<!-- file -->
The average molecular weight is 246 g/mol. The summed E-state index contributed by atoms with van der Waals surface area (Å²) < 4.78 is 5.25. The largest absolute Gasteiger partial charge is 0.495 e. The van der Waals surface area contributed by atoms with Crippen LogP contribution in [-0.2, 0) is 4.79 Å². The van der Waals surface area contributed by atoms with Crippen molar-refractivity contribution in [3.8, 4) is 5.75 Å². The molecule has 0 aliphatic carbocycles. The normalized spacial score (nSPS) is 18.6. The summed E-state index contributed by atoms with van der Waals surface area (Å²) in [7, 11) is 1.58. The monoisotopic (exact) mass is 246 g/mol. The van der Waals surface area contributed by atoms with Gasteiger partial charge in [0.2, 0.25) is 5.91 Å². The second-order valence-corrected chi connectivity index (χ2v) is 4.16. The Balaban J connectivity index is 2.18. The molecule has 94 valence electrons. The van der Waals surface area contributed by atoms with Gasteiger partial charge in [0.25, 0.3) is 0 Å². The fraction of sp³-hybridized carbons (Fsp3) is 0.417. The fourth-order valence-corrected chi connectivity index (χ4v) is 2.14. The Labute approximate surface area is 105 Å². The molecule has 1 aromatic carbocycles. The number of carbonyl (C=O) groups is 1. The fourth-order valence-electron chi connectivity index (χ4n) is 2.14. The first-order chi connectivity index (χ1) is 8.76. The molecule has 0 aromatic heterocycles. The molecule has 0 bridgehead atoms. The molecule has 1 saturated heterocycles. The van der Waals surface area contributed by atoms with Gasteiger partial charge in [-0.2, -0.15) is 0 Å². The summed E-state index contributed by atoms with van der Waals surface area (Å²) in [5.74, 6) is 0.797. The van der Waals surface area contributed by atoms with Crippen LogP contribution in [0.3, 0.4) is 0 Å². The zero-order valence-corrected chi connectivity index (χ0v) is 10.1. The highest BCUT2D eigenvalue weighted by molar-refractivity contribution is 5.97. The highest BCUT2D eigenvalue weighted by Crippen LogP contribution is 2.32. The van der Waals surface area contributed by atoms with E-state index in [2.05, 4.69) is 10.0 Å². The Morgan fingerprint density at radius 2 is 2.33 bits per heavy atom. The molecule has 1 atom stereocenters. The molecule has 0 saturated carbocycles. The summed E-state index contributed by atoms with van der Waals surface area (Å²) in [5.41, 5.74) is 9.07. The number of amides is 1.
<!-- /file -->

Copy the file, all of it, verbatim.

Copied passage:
The average molecular weight is 246 g/mol. The summed E-state index contributed by atoms with van der Waals surface area (Å²) < 4.78 is 5.25. The largest absolute Gasteiger partial charge is 0.495 e. The van der Waals surface area contributed by atoms with Crippen LogP contribution in [-0.2, 0) is 4.79 Å². The van der Waals surface area contributed by atoms with Crippen molar-refractivity contribution in [3.8, 4) is 5.75 Å². The molecule has 0 aliphatic carbocycles. The normalized spacial score (nSPS) is 18.6. The summed E-state index contributed by atoms with van der Waals surface area (Å²) in [7, 11) is 1.58. The monoisotopic (exact) mass is 246 g/mol. The van der Waals surface area contributed by atoms with Gasteiger partial charge in [0.2, 0.25) is 5.91 Å². The second-order valence-corrected chi connectivity index (χ2v) is 4.16. The Balaban J connectivity index is 2.18. The molecule has 94 valence electrons. The van der Waals surface area contributed by atoms with Gasteiger partial charge in [0.25, 0.3) is 0 Å². The fraction of sp³-hybridized carbons (Fsp3) is 0.417. The fourth-order valence-corrected chi connectivity index (χ4v) is 2.14. The Labute approximate surface area is 105 Å². The molecule has 1 aromatic carbocycles. The number of carbonyl (C=O) groups is 1. The fourth-order valence-electron chi connectivity index (χ4n) is 2.14. The first-order chi connectivity index (χ1) is 8.76. The molecule has 0 aromatic heterocycles. The molecule has 0 bridgehead atoms. The molecule has 1 saturated heterocycles. The van der Waals surface area contributed by atoms with Gasteiger partial charge in [-0.2, -0.15) is 0 Å². The summed E-state index contributed by atoms with van der Waals surface area (Å²) in [5.74, 6) is 0.797. The van der Waals surface area contributed by atoms with Crippen LogP contribution in [0.3, 0.4) is 0 Å². The zero-order valence-corrected chi connectivity index (χ0v) is 10.1. The highest BCUT2D eigenvalue weighted by molar-refractivity contribution is 5.97. The highest BCUT2D eigenvalue weighted by Crippen LogP contribution is 2.32. The van der Waals surface area contributed by atoms with E-state index in [2.05, 4.69) is 10.0 Å². The Morgan fingerprint density at radius 2 is 2.33 bits per heavy atom. The molecule has 1 atom stereocenters. The molecule has 0 saturated carbocycles. The summed E-state index contributed by atoms with van der Waals surface area (Å²) in [5.41, 5.74) is 9.07. The number of amides is 1.